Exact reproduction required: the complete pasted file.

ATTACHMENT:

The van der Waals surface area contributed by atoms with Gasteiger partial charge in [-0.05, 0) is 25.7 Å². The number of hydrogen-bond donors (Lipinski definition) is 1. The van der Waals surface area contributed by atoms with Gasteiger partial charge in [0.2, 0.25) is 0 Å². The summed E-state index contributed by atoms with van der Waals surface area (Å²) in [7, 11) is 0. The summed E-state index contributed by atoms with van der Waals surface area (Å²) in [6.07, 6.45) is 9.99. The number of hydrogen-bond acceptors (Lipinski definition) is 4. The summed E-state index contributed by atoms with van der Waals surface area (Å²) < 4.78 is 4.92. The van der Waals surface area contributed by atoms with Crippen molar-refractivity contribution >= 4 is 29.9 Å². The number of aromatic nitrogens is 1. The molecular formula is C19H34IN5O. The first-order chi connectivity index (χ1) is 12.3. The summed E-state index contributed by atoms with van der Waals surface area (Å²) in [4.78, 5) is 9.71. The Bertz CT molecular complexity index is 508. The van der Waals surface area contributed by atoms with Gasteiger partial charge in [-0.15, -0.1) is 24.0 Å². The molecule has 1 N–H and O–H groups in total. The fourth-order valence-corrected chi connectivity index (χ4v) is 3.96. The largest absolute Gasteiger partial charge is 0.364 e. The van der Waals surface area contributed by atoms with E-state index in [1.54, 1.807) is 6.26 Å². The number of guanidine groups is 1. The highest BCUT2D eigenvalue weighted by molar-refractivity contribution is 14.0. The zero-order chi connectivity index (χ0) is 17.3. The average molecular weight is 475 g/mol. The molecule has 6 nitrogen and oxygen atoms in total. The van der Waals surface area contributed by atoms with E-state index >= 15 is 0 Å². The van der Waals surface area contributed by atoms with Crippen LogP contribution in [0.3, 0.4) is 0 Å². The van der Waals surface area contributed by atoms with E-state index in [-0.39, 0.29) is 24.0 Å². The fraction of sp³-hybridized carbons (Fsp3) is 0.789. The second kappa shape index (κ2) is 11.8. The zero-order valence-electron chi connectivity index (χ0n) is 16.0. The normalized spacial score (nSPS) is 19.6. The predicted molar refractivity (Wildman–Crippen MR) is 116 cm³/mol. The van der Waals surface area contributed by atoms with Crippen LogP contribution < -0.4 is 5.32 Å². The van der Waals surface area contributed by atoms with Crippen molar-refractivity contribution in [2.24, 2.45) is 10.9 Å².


The van der Waals surface area contributed by atoms with Gasteiger partial charge in [-0.05, 0) is 25.7 Å². The number of hydrogen-bond donors (Lipinski definition) is 1. The van der Waals surface area contributed by atoms with Gasteiger partial charge in [0.2, 0.25) is 0 Å². The summed E-state index contributed by atoms with van der Waals surface area (Å²) in [7, 11) is 0. The summed E-state index contributed by atoms with van der Waals surface area (Å²) in [6.07, 6.45) is 9.99. The number of hydrogen-bond acceptors (Lipinski definition) is 4. The summed E-state index contributed by atoms with van der Waals surface area (Å²) < 4.78 is 4.92. The van der Waals surface area contributed by atoms with Crippen molar-refractivity contribution >= 4 is 29.9 Å². The number of aromatic nitrogens is 1. The molecular formula is C19H34IN5O. The first-order chi connectivity index (χ1) is 12.3. The summed E-state index contributed by atoms with van der Waals surface area (Å²) in [4.78, 5) is 9.71. The Bertz CT molecular complexity index is 508. The van der Waals surface area contributed by atoms with Gasteiger partial charge in [-0.15, -0.1) is 24.0 Å². The molecule has 1 N–H and O–H groups in total. The fourth-order valence-corrected chi connectivity index (χ4v) is 3.96. The largest absolute Gasteiger partial charge is 0.364 e. The van der Waals surface area contributed by atoms with E-state index in [1.54, 1.807) is 6.26 Å². The number of guanidine groups is 1. The highest BCUT2D eigenvalue weighted by molar-refractivity contribution is 14.0. The zero-order chi connectivity index (χ0) is 17.3. The average molecular weight is 475 g/mol. The molecule has 6 nitrogen and oxygen atoms in total. The van der Waals surface area contributed by atoms with E-state index >= 15 is 0 Å². The van der Waals surface area contributed by atoms with Crippen LogP contribution in [0.3, 0.4) is 0 Å². The van der Waals surface area contributed by atoms with E-state index in [-0.39, 0.29) is 24.0 Å². The fraction of sp³-hybridized carbons (Fsp3) is 0.789. The second kappa shape index (κ2) is 11.8. The zero-order valence-electron chi connectivity index (χ0n) is 16.0. The normalized spacial score (nSPS) is 19.6. The predicted molar refractivity (Wildman–Crippen MR) is 116 cm³/mol. The van der Waals surface area contributed by atoms with Crippen LogP contribution < -0.4 is 5.32 Å². The van der Waals surface area contributed by atoms with Crippen molar-refractivity contribution in [2.24, 2.45) is 10.9 Å².